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Tyson denied license

But fight with Lewis may still take place somewhere else

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LAS VEGAS — Mike Tyson was trying his heavyweight best to be contrite and humble. He said he was sorry and that next time he would learn to control his anger.

When it came time for Nevada boxing regulators to speak their piece, though, Tyson was already out the door.

The former heavyweight champion didn't stick around Tuesday to hear the Nevada Athletic Commission reject his bid for a boxing license to fight Lennox Lewis on April 6.

He was already out in the parking lot, calling Lewis out.

"I think Lennox is a coward," Tyson said. "I'm going to fight him any time I see him in the streets."

Lewis might have felt he was in a street fight with Tyson last week in New York during the news conference announcing the fight.

"The fact is that Mike Tyson bit through my trousers and took a significant piece of flesh out of my thigh," Lewis said Tuesday night in his first public comments about the melee.

The commission's 4-1 decision knocked Tyson out of a Nevada fight with Lewis that would have perhaps helped salvage a boxing reputation as tattered as his personal life.

Tyson can still apply for a license elsewhere, and his advisers figure to scramble to keep one of the richest fights in history intact. But even Tyson seemed to realize that he may have sabotaged his chances of ever meeting Lewis in the ring.

"I didn't think I was going to get licensed, but (adviser) Shelly Finkel was forcing me to come anyway," Tyson said as he headed for a limousine after the hearing.

Lewis said he has not made a decision about the possibility of fighting Tyson outside Nevada.

"I am still consulting with my attorneys as to the legal consequences should I declare that I will not go forward with the bout," Lewis said. "I am sorry that the situation has not yet been resolved."

Tyson left the hearing minutes before the vote, seemingly tired of being lectured to by commissioners who appeared just as tired of his antics both inside and outside the ring.

A fight that would have made Tyson more than $20 million and meant millions more to a fragile Las Vegas tourism economy was either dead or headed elsewhere after the commission rejected Tyson's explanations for a number of problems he has had in the last few years.

"We will not tolerate this kind of behavior from Mr. Tyson, not in boxing and not in Nevada," said commissioner Amy Ayoub.

The lone vote for Tyson came from commission Chairman Luther Mack, who was the only member still remaining from the commission that revoked Tyson's license for biting Evander Holyfield's ears. Tyson's license was restored 15 months later.

"A lot of people don't want to see you fight again, they want you banned from boxing," Mack told Tyson.

The 35-year-old Tyson, who is being divorced by his wife, Monica, and is under investigation for a rape and assault in Las Vegas, appeared in coat and tie and spoke so softly that commissioners on several occasions asked him to speak up.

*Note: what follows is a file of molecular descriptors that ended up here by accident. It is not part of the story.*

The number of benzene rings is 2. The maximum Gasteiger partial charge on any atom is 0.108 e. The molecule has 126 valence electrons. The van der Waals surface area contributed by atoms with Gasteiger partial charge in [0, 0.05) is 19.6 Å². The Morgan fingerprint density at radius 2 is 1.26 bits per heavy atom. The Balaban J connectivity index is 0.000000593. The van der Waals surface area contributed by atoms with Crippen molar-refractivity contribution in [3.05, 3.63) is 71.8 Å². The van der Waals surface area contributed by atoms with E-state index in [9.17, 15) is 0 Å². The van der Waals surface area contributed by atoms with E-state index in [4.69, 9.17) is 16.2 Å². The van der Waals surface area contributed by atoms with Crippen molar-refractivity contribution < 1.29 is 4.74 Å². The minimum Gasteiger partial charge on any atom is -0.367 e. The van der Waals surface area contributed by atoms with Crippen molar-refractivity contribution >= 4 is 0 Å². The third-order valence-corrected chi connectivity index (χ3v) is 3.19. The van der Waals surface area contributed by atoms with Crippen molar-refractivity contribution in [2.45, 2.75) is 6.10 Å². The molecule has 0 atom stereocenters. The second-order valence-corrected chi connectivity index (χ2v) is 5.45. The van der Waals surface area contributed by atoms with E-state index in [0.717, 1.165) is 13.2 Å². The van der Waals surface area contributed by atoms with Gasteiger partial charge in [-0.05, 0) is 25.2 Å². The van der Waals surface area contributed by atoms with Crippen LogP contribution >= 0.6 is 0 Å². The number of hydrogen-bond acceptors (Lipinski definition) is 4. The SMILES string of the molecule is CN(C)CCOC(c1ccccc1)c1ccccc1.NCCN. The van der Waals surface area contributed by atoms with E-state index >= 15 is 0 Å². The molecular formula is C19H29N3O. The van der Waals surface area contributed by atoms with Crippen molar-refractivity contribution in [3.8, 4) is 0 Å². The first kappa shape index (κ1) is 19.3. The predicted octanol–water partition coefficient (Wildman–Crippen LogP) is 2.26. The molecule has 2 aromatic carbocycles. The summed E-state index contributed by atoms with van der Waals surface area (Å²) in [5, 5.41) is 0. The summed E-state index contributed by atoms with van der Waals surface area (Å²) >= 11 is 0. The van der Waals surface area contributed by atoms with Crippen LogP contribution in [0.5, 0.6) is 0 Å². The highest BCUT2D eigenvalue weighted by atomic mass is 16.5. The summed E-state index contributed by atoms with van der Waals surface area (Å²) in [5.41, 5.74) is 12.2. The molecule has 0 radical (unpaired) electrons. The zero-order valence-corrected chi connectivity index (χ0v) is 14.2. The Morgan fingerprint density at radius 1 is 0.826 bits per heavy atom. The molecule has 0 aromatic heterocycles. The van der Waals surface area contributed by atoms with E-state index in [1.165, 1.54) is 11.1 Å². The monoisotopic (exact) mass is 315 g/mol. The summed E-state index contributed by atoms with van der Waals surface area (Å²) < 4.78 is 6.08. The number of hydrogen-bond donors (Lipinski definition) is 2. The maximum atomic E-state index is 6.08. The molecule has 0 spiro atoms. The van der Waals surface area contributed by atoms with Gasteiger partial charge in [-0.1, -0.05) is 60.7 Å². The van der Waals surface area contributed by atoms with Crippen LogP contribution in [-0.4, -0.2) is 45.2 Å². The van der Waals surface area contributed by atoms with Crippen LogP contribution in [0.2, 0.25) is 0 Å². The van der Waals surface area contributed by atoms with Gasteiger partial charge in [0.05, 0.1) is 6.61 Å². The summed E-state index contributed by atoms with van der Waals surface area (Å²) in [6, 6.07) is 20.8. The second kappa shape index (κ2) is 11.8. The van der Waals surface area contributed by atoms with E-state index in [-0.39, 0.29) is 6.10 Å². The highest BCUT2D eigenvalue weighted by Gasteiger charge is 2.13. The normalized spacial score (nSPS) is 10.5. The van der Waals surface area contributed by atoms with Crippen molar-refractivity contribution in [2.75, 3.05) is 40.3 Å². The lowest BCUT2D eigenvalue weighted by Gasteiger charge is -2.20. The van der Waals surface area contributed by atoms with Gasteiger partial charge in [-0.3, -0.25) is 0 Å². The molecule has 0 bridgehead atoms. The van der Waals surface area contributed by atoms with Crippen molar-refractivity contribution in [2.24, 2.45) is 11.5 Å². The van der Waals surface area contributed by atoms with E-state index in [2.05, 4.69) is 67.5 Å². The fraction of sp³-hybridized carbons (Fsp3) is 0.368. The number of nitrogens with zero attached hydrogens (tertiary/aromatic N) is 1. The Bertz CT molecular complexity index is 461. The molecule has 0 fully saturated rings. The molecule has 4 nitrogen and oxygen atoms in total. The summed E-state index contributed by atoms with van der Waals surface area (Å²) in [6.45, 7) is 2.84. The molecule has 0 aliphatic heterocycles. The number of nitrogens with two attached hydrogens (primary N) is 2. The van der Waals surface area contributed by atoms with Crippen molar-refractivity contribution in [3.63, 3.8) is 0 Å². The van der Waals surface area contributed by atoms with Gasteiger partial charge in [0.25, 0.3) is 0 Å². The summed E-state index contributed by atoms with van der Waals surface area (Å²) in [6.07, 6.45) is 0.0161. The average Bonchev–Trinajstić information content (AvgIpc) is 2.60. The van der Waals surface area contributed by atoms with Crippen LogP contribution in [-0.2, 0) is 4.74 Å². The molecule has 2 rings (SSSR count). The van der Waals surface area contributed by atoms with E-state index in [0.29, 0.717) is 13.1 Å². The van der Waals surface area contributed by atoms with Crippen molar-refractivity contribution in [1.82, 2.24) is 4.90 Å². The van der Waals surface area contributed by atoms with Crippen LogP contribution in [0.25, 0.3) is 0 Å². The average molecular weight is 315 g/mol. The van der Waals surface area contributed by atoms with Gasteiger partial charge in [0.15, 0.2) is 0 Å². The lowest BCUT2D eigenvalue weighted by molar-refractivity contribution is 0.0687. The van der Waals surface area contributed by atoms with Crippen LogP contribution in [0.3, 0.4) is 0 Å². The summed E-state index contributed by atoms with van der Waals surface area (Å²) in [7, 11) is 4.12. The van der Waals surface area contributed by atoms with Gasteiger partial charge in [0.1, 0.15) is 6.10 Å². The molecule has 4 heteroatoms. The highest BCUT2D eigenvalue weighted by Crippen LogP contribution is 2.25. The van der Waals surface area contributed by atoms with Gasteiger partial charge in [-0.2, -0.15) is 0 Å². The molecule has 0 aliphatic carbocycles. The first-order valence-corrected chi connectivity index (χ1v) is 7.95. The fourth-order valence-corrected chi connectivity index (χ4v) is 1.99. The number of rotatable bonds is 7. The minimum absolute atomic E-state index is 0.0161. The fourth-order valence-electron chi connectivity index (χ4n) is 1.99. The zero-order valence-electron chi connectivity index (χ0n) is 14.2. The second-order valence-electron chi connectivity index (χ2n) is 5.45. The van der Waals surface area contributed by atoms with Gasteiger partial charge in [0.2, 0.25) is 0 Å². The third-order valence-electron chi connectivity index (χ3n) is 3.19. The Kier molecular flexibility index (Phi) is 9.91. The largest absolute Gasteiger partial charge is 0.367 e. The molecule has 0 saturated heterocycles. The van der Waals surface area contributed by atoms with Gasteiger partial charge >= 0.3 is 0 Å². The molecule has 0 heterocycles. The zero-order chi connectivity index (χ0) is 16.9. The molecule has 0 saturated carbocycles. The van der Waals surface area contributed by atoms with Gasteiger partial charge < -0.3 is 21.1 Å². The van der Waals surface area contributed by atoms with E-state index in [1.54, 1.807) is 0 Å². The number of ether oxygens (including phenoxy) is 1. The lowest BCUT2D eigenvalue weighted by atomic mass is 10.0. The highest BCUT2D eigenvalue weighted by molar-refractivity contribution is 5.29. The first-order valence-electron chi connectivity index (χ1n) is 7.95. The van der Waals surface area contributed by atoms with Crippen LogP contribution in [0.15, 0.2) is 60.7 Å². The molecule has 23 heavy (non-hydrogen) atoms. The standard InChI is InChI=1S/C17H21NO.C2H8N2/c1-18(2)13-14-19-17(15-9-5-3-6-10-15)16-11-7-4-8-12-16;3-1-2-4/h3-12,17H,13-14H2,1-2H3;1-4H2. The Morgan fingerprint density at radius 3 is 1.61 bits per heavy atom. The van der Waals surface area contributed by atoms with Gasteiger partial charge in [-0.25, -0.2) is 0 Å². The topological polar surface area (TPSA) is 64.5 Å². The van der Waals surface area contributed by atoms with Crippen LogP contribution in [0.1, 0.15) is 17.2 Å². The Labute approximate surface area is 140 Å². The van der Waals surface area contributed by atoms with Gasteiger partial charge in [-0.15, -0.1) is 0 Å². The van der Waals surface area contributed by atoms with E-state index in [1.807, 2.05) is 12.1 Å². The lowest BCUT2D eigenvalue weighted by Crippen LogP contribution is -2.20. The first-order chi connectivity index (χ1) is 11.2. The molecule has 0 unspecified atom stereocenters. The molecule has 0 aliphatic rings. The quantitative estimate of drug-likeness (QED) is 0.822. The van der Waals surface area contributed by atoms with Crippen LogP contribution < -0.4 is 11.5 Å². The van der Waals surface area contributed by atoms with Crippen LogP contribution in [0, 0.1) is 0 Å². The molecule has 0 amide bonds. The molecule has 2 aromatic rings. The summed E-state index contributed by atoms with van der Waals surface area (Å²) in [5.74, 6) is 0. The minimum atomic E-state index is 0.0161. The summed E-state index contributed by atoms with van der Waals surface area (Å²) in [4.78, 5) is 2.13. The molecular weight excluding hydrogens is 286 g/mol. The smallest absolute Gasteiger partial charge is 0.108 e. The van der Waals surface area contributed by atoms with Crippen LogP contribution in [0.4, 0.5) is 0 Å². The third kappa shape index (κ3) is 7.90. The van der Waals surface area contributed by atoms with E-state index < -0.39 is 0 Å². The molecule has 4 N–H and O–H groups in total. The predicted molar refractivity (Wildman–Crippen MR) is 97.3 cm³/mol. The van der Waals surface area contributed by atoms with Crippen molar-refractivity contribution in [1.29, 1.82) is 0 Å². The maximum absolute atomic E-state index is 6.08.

When he did, it was to both defend himself and to suggest that others were to blame for most of his problems.

"I'm no Mother Teresa," Tyson said. "I'm not Charles Manson either. Just treat me equal."

Tyson told commissioners that a bodyguard of Lewis was responsible for what happened at the news conference announcing the fight in New York, saying he swung at him only after the bodyguard put his arm on him.

He said, though, he was embarrassed by what happened in New York, where he took a swing at a Lewis bodyguard and later yelled profanities at an audience member who suggested he be put in a straitjacket.

"It was just a horrible situation. I wish it wouldn't have happened," Tyson said. "I'm going to have to deal with it the rest of my life and explain it to my kids."

That didn't get him much sympathy from Ayoub, who questioned Tyson about a positive test for marijuana in Detroit after his fight with Andrew Golota and whether or not he was still on medication for antidepressants.

"We don't want you to be an animal in the ring," Ayoub said. "We want you to be a professional."

Tyson said he stopped taking antidepressants six months ago and also no longer went to psychiatric therapy.

The proposed fight was to be a joint pay-per-view venture between Showtime, which has a contract with Tyson, and HBO, which has a deal with Lewis. Both networks said they were reserving judgment.

"We are disappointed that we won't be able to present this event in Las Vegas," said Marina Capurro, vice president of communications for Showtime.

"As the television partner of the heavyweight champion, we will sit down and talk with Lennox Lewis and discuss the situation as soon as possible," said Ross Greenburg, president of HBO Sports.

If Tyson had gotten a license, the host for the major money match would have been the MGM Grand, the site of Tyson's infamous disqualification for biting Evander Holyfield's ears in 1997.

It was the second time the Nevada commission has acted against Tyson. But it also gave him his license back 15 months after first revoking it for biting Holyfield.

"Deep inside I sense you are a good person," commissioner John Bailey said. "I will always root for you to overcome life's challenges."

Because Tyson was simply applying for a license, other jurisdictions are not bound by the decision, and there were reports that three other sites were bidding on the fight.

Lewis, who said he planned to watch the hearing on television, said he would have something to say Wednesday about whether he would still fight.